Concepts: Cancer, Oncology, Colorectal cancer, Colon, Peritoneum, Fecal occult blood, Cecum, Ileocecal valve


Serial transverse enteroplasty facilitates weaning from parenteral support in selected patients with short bowel syndrome, although repeated procedure is frequently required. Our aim was to evaluate the outcome of a series of patients after serial transverse enteroplasty and define predictors of repeated serial transverse enteroplasty and weaning off parenteral support.

Concepts: Ileocecal valve, Serial


Background and study aims: Endoscopic submucosal dissection (ESD) is performed for treatment of various gastrointestinal lesions; however, the cecum in proximity to the appendiceal orifice remains a challenging area. We reviewed our experience with cecal ESD near the appendiceal orifice in order to clarify whether this procedure is a safe and effective therapeutic option. Patients and methods: We retrospectively reviewed ESD for lesions within approximately 12 mm of the appendiceal orifice at Kobe University Hospital and an affiliated hospital between January 2003 and December 2014. Lesions were classified as: Type 0, proximity to the appendiceal orifice but does not reach it; Type 1, reaches border of the appendix, but does not enter orifice; Type 2, enters orifice, and transition to normal appendiceal mucosa is discernible on inspection of the appendiceal lumen; and Type 3, enters orifice deeply and tumor edge cannot be observed. ESD was not performed for Type 3 lesions unless appendectomy was performed prior to ESD. Results: A total of 76 lesions satisfied the inclusion criteria (47 Type 0 lesions, 20 Type 1, 6 Type 2, and 3 Type 3). En bloc resection was achieved in 72 lesions (94.7 %). Median specimen size was 49 mm (range 15 - 114 mm), and median tumor size was 35.5 mm (10 - 110 mm). One patient experienced postoperative bleeding, which was treated by endoscopic hemostasis. Another patient who experienced intraoperative perforation and was treated by clip closure later developed appendicitis; he underwent emergency ileocecal surgical resection. Another patient experienced postoperative appendicitis and recovered with antibiotic treatment. Conclusions: ESD in close proximity to the appendiceal orifice seems safe and effective.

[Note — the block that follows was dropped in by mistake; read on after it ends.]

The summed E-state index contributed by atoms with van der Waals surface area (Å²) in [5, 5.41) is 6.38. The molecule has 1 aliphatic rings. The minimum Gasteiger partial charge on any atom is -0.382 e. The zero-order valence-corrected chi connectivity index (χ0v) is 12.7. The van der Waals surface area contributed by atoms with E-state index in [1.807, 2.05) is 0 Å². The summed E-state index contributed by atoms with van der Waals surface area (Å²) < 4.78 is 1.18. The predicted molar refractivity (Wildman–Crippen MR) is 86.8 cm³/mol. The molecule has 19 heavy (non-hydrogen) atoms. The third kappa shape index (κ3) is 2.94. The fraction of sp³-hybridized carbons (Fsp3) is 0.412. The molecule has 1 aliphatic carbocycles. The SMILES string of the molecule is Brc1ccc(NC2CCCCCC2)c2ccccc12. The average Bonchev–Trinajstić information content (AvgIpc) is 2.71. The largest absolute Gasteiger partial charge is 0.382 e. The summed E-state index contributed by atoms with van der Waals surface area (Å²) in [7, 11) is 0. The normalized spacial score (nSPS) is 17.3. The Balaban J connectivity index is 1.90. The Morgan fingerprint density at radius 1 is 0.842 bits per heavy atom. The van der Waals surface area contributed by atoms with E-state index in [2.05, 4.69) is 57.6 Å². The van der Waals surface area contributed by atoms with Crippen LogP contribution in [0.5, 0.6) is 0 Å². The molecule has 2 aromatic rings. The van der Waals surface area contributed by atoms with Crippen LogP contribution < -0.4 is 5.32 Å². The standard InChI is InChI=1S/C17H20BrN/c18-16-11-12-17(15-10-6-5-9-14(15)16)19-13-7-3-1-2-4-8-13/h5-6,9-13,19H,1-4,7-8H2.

Concepts: Hospital, Antibiotic, Appendicitis, Vermiform appendix, Appendicectomy, Cecum, Ileocecal valve, Kobe


A 41-year-old man presented with abdominal fullness in late August 2012. Abdominal CT showed ileus caused by stenosis of the ileum and an enlargement of the ileocecal lymph nodes. Colonoscopy showed a steep elevated protruding tumor in the cecum, with multiple ulcerative lesions on top. A pathological analysis of the lesions confirmed chronic inflammatory infiltration and epithelioid granuloma. The findings of a tuberculin skin test and QuantiFERON-TB-Gold test were positive. As a result, we treated the patient for tuberculosis of the cecum. After 4 months of treatment, colonoscopy confirmed the disappearance of the tumor. In conclusion, intestinal tuberculosis should be considered in the differential diagnosis when protruding lesions appear in the cecum.

Concepts: Medical terms, Anatomical pathology, Tuberculosis, Medical diagnosis, Large intestine, Mantoux test, Cecum, Ileocecal valve


This investigation was designed to determine the effects of low-dose electron beam irradiation on the survival of Mycobacterium avium ssp. paratuberculosis in tissue samples collected at necropsy from clinically affected cows. Mycobacterium avium ssp. paratuberculosis was isolated from the ileum and ileocecal valve of one cow and from the ileum of another cow irradiated at 4.0 kGy, but was not isolated from the ileum, ileocecal valve, or mesenteric lymph node of 11 other cows irradiated at 4 kGy.

Concepts: Digestive system, Mycobacterium avium complex, Ileocecal valve